Hormones control a huge range of processes in the body from basic needs like hunger to complex systems like reproduction, emotions and mood. So if they’re not operating at optimal level, it’s no surprise to find yourself feeling less than great. It’s also difficult figuring out what’s causing the problem if it’s something you’re exposed to on a daily basis.

Here are five everyday things that can wreak havoc on your hormones.

Plastic Not-So-Fantastic

It’s believed certain chemicals in plastics either mimic natural hormones in the body or bind to hormone receptor sites. They’re called xenohormones and they’re said to alter how natural hormones are produced, metabolized and eliminated from the body.

To reduce your exposure…

  • Avoid drinking water in plastic bottles especially if it’s been left in direct sunlight or heat.
  • Choose reusable water bottles that are stainless steel or glass.
  • Store leftovers in glass containers and not plastic.
  • Don’t microwave food in plastic containers or cling wrap.

Body Care Products

Some body care products contain hormone disrupting chemicals including parabens, phthalates, triclosan, 4-Methylbenzylidene, petrochemicals, and even lead. It’s believed once they’re absorbed into the skin they circulate through the body eventually becoming stored in fat cells. The long term effect is the elevation of oestrogen levels which can cause mood swings and weight gain.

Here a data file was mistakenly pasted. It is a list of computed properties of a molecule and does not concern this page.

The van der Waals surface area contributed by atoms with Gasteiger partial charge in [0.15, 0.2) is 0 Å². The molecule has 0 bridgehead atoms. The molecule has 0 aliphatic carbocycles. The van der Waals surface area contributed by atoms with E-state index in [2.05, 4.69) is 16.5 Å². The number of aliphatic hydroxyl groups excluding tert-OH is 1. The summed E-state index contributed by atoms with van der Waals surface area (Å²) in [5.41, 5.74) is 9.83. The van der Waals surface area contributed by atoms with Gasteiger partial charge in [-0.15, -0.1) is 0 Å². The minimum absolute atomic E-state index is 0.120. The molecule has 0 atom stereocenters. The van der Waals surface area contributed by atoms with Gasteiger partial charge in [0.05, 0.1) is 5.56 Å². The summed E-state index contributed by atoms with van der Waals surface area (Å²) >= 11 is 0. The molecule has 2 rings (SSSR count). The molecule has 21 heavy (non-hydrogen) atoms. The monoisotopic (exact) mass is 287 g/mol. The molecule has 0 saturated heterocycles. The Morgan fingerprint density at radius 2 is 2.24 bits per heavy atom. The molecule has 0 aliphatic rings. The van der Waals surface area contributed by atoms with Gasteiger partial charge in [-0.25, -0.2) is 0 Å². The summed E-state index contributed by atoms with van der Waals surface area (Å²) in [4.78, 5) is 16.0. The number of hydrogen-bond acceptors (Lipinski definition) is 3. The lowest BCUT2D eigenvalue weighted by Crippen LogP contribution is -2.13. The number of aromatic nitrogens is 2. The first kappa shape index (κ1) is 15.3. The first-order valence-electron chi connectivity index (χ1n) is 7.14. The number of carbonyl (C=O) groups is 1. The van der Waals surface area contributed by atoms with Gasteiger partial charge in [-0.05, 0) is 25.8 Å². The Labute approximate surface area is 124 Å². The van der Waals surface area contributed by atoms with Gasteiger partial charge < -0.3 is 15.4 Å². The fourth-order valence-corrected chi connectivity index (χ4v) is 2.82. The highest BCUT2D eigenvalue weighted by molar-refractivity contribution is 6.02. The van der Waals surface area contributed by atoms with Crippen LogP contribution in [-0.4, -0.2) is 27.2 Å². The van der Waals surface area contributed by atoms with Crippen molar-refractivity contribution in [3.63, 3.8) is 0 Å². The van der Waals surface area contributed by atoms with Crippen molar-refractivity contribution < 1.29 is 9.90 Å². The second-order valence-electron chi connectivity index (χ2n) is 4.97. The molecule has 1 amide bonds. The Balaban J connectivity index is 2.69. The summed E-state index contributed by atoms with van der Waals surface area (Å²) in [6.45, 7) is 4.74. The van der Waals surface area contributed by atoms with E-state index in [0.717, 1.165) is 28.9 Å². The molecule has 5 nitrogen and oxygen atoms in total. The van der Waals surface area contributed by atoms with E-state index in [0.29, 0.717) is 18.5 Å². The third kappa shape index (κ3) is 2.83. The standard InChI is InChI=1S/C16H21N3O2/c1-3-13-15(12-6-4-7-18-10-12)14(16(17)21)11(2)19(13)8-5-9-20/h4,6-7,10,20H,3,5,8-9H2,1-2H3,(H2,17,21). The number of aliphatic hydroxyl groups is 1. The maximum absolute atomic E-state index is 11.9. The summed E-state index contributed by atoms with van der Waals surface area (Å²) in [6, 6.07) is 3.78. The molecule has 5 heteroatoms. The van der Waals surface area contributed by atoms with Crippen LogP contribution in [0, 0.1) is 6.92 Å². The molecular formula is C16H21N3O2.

Extreme Exercise

Exercise is good, unless you overdo it. Researchers have found high-intensity, prolonged exercise can increase and decrease certain types of hormones like the stress hormone cortisol and the thyroid hormone which is responsible for metabolism. One study showed that 24 hours after strenuous exercise, cortisol levels remained elevated while thyroid hormones remained suppressed. You probably don’t want to feel stressed nor have a low metabolic rate for that long so maybe ease up on the exercise if you think it’s getting out of hand.

Body Fat

Too much body fat creates too much leptin, a hormone responsible for telling your brain when to feel hungry or not. The problem when too much leptin is produced is that the body becomes desensitized to its effects, so your brain thinks it’s OK to keep eating. The moral here is it’s easier to keep hormones in balance when your weight is too.

Non-Organic Foods

This is a tricky one because official studies are ongoing into whether or not spraying herbicides, pesticides and chemical fertilizers onto our food has a radical effect on our hormones. We know these chemicals contain known endocrine disruptors that alter hormones but their long-term effect is not fully understood. Until then, maybe increase your organic intake. We know this isn’t easy or cheap so go baby steps first. Try getting the basics right such as vegetables and meat and see what effect that has.

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